The government responded with half measures. The Constitutional Court suit coincided with the preparation of a pension reform. By 1997 it had become clear that urgent measures were needed to prevent the collapse of the pension system and in 1998 the government passed the pension insurance law that introduced parametric changes to the first pillar and laid the basis for a mandatory second and voluntary third pillar to relieve pressure on a budget deficit that had ballooned during the war and in the face of growing healthcare costs. But the government avoided tackling what became known as the pension debt problem.
Meanwhile, the Constitutional Court had challenged another HDZ initiative that must have seemed a good idea at the time. In an attempt to relieve fiscal pressures the government had not transferred the correct amount to pay the pensions for the military and other privileged categories that should have been paid directly from the budget and instead had diverted contributions from the pensions system, cutting pension payments by basing them on wage indicators that were different from those published by the statistics office.
The court again ruled that the correct system should be restored and the shortfall repaid. The government responded to this second challenge with the so-called ‘small law’ restitution that granted limited retroactive payments.
“In 1997, just before the 1998 reforms, the government passed legislation that reintroduced price indexation but it left the 1993-98 problem open,” says Anusic. “The following year it realised that the implications of the Constitutional Court ruling on the pension debt would be devastating for both current fiscal policy and public debt so it chose to respond with what it called an ‘administrative silence’, giving no reply whatsoever, it did not even want to touch the issue.”
The government’s silence was exploited by the opposition Social Democratic Party of Croatia (SDP). Tudjman had died in 1999 and in the 2000 general election campaign the SDP raised the pension debt issue and promised to repay it. However, it appears not to have considered the economic impact of the pledge.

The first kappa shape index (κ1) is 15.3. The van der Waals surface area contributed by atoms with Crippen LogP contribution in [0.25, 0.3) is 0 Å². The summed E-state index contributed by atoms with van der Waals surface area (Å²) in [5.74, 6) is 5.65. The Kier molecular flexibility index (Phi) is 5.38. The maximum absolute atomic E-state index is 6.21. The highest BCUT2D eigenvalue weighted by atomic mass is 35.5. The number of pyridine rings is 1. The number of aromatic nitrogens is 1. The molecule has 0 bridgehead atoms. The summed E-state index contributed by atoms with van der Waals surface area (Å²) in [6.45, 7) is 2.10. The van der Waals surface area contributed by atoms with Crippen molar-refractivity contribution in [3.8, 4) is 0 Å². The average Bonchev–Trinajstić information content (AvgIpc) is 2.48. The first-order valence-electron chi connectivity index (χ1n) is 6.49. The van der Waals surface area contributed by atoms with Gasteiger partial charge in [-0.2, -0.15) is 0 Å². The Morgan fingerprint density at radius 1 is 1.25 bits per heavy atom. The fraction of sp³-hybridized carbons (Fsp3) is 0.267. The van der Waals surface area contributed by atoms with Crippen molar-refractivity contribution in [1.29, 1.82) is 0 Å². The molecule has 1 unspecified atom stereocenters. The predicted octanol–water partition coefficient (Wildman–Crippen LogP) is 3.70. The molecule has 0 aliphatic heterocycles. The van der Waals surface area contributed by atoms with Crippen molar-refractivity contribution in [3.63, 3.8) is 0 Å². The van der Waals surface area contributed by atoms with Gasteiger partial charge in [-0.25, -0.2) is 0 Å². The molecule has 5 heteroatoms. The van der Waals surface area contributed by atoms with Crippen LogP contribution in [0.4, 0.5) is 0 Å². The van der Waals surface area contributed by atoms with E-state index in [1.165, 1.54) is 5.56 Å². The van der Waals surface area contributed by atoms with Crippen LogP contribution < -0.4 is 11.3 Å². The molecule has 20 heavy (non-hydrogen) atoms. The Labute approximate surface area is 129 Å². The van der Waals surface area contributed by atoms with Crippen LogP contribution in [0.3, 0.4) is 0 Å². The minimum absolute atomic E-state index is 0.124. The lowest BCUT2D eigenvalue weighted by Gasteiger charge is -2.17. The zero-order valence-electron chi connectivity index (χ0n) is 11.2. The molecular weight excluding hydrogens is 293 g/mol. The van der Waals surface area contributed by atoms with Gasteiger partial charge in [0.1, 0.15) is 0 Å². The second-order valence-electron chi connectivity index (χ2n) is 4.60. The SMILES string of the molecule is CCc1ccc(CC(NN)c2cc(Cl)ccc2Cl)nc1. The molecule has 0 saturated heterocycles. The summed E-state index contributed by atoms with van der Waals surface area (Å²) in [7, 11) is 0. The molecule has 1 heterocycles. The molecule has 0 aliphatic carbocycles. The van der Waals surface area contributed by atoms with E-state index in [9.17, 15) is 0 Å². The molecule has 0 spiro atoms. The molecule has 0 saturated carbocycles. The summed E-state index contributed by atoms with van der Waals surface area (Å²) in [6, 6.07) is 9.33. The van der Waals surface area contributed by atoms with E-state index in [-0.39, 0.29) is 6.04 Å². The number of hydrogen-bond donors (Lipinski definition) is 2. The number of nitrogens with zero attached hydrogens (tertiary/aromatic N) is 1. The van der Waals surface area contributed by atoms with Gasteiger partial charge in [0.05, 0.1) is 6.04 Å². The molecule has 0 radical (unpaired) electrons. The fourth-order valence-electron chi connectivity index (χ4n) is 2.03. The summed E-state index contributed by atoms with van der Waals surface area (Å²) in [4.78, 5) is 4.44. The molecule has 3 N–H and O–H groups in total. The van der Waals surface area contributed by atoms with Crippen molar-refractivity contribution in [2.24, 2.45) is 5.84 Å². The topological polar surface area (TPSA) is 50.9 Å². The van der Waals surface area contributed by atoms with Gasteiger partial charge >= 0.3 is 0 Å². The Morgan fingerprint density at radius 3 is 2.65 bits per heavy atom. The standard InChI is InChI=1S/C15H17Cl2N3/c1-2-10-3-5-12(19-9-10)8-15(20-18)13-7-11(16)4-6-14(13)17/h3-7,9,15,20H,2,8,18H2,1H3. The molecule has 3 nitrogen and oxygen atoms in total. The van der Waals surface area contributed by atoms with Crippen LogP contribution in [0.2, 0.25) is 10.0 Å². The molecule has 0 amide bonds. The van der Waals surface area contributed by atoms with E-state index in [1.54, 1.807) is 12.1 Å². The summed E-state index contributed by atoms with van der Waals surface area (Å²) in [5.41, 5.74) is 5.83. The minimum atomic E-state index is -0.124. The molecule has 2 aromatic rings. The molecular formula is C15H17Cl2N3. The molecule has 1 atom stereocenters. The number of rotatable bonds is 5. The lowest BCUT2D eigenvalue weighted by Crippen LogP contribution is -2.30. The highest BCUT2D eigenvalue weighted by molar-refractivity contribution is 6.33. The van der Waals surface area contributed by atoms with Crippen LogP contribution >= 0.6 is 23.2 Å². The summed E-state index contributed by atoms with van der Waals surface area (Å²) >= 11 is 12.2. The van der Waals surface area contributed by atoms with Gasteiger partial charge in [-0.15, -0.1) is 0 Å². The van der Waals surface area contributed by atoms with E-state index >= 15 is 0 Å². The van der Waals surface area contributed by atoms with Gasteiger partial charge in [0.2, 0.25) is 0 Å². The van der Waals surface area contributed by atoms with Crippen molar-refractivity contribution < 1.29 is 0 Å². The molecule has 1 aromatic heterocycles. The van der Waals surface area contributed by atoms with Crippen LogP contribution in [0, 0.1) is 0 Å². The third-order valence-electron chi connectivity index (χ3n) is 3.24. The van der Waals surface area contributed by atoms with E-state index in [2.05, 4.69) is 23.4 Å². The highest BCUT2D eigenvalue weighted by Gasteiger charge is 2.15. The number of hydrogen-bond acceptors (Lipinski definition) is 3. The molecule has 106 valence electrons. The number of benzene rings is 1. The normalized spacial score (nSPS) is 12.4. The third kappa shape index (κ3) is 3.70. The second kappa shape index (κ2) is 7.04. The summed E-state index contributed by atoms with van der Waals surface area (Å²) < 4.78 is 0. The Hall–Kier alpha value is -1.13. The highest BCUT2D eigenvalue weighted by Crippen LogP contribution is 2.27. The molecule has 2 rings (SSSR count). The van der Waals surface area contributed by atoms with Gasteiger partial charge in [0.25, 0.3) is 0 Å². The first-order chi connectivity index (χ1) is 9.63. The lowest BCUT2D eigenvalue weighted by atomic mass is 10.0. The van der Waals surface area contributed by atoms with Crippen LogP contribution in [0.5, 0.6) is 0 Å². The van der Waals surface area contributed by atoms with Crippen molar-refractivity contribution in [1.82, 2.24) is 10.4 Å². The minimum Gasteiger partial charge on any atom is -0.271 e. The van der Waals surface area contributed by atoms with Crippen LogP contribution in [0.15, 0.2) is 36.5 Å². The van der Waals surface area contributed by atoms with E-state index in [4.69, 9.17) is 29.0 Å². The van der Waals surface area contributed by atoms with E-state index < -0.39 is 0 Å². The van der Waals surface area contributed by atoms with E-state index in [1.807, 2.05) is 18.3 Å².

“What the HDZ did with the decree was a stupid mistake,” says Davorko Vidovic, former SDP minister of labour and social welfare with responsibility for pensions. But he is defensive about his own party’s exploitation of the question. “We raised the issue because we had an obligation to do so,” he says. “There was a Constitutional Court ruling so we had to do something. And we found a method by which we could give back the money to the people in a reasonable time and in a way that would not put too much pressure on the state budget. We said that we did not owe the money to the people but to the pension institute, and we had to put the money into the institute so that it could disburse it to the pensioners. We estimated the debt at around HRK24bn, that’s about €3.5bn, calculated how much every person on a pension should get, and increased the pensions accordingly. So we had some 1m pensioners and of those 770,000 got a 20% increase. After than we considered the problem solved.”
“The SDP-led administration took a year to formulate a way to redeem this promise,” notes Anusic. “The first article of the law that increased current pensions by 13-14% claimed that the measure represented the final repayment of the debt. The move effectively added expenditure of about 1% of GDP to the budget each year, and this still continues.”
This process delayed the introduction of the second pillar that had been laid out in legislation passed in 1999 by the outgoing HDZ government in the teeth of opposition from the parties making up the new government. “The SDP and its allies voted against the first integral law and abstained on the law on mandatory and voluntary funds,” says Anusic. “But this was not due to disapproval of the concept, which ultimately they implemented in 2001, but was more in line with the parliamentary environment of the time when they voted against any proposal coming from the HDZ government.”